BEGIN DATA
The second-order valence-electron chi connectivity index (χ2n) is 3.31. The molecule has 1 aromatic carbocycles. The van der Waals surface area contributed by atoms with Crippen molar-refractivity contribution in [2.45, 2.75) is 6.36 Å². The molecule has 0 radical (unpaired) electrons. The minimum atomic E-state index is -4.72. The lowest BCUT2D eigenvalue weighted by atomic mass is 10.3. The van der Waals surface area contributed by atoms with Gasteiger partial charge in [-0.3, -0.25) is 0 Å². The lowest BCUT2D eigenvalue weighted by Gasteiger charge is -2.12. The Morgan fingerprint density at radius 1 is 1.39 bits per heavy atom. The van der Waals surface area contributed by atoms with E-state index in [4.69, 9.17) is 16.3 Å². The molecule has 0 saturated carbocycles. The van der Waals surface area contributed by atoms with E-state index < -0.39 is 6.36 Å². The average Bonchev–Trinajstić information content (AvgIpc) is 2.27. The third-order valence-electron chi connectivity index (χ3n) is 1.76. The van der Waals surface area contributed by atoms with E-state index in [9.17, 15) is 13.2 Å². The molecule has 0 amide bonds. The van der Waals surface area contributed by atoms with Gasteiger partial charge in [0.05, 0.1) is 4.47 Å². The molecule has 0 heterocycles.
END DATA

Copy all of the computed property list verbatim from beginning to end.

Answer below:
The second-order valence-electron chi connectivity index (χ2n) is 3.31. The molecule has 1 aromatic carbocycles. The van der Waals surface area contributed by atoms with Crippen molar-refractivity contribution in [2.45, 2.75) is 6.36 Å². The molecule has 0 radical (unpaired) electrons. The minimum atomic E-state index is -4.72. The lowest BCUT2D eigenvalue weighted by atomic mass is 10.3. The van der Waals surface area contributed by atoms with Gasteiger partial charge in [-0.3, -0.25) is 0 Å². The lowest BCUT2D eigenvalue weighted by Gasteiger charge is -2.12. The Morgan fingerprint density at radius 1 is 1.39 bits per heavy atom. The van der Waals surface area contributed by atoms with E-state index in [4.69, 9.17) is 16.3 Å². The molecule has 0 saturated carbocycles. The van der Waals surface area contributed by atoms with E-state index < -0.39 is 6.36 Å². The average Bonchev–Trinajstić information content (AvgIpc) is 2.27. The third-order valence-electron chi connectivity index (χ3n) is 1.76. The van der Waals surface area contributed by atoms with E-state index in [9.17, 15) is 13.2 Å². The molecule has 0 amide bonds. The van der Waals surface area contributed by atoms with Gasteiger partial charge in [0.05, 0.1) is 4.47 Å². The molecule has 0 heterocycles.